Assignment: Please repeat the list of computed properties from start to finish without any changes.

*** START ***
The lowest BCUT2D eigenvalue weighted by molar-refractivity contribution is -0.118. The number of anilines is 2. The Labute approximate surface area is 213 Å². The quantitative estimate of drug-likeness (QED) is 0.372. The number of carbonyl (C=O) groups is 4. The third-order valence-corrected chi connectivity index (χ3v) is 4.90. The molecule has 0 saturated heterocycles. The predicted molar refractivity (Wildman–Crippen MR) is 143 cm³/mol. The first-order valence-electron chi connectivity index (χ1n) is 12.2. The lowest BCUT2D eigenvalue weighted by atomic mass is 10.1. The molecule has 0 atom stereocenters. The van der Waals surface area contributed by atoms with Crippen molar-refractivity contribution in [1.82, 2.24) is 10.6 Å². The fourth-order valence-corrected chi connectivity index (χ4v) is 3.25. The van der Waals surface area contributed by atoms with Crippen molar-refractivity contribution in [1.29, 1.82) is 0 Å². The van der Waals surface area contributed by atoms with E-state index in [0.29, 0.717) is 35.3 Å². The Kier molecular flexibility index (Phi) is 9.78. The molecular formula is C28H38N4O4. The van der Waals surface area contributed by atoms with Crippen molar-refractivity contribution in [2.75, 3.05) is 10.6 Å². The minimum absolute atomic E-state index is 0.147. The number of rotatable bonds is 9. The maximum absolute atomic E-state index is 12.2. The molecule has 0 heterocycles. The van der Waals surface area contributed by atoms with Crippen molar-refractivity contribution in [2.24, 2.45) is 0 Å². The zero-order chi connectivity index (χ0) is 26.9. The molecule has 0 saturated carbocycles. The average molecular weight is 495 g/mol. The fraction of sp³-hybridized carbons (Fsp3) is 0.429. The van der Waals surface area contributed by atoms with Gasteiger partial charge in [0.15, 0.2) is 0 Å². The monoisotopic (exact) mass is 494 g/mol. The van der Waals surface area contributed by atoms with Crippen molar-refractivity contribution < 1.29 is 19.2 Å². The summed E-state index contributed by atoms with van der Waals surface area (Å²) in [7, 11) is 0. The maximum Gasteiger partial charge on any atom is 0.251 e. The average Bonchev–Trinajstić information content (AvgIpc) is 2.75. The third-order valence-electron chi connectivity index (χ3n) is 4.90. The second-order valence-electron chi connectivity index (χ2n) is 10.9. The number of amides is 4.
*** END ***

The lowest BCUT2D eigenvalue weighted by molar-refractivity contribution is -0.118. The number of anilines is 2. The Labute approximate surface area is 213 Å². The quantitative estimate of drug-likeness (QED) is 0.372. The number of carbonyl (C=O) groups is 4. The third-order valence-corrected chi connectivity index (χ3v) is 4.90. The molecule has 0 saturated heterocycles. The predicted molar refractivity (Wildman–Crippen MR) is 143 cm³/mol. The first-order valence-electron chi connectivity index (χ1n) is 12.2. The lowest BCUT2D eigenvalue weighted by atomic mass is 10.1. The molecule has 0 atom stereocenters. The van der Waals surface area contributed by atoms with Crippen molar-refractivity contribution in [1.82, 2.24) is 10.6 Å². The fourth-order valence-corrected chi connectivity index (χ4v) is 3.25. The van der Waals surface area contributed by atoms with Crippen molar-refractivity contribution in [1.29, 1.82) is 0 Å². The van der Waals surface area contributed by atoms with E-state index in [0.29, 0.717) is 35.3 Å². The Kier molecular flexibility index (Phi) is 9.78. The molecular formula is C28H38N4O4. The van der Waals surface area contributed by atoms with Crippen molar-refractivity contribution in [2.75, 3.05) is 10.6 Å². The minimum absolute atomic E-state index is 0.147. The number of rotatable bonds is 9. The maximum absolute atomic E-state index is 12.2. The molecule has 0 heterocycles. The van der Waals surface area contributed by atoms with Crippen molar-refractivity contribution in [2.24, 2.45) is 0 Å². The zero-order chi connectivity index (χ0) is 26.9. The molecule has 0 saturated carbocycles. The average molecular weight is 495 g/mol. The fraction of sp³-hybridized carbons (Fsp3) is 0.429. The van der Waals surface area contributed by atoms with Gasteiger partial charge in [0.15, 0.2) is 0 Å². The monoisotopic (exact) mass is 494 g/mol. The van der Waals surface area contributed by atoms with Crippen molar-refractivity contribution < 1.29 is 19.2 Å². The summed E-state index contributed by atoms with van der Waals surface area (Å²) in [7, 11) is 0. The maximum Gasteiger partial charge on any atom is 0.251 e. The average Bonchev–Trinajstić information content (AvgIpc) is 2.75. The third-order valence-electron chi connectivity index (χ3n) is 4.90. The second-order valence-electron chi connectivity index (χ2n) is 10.9. The number of amides is 4.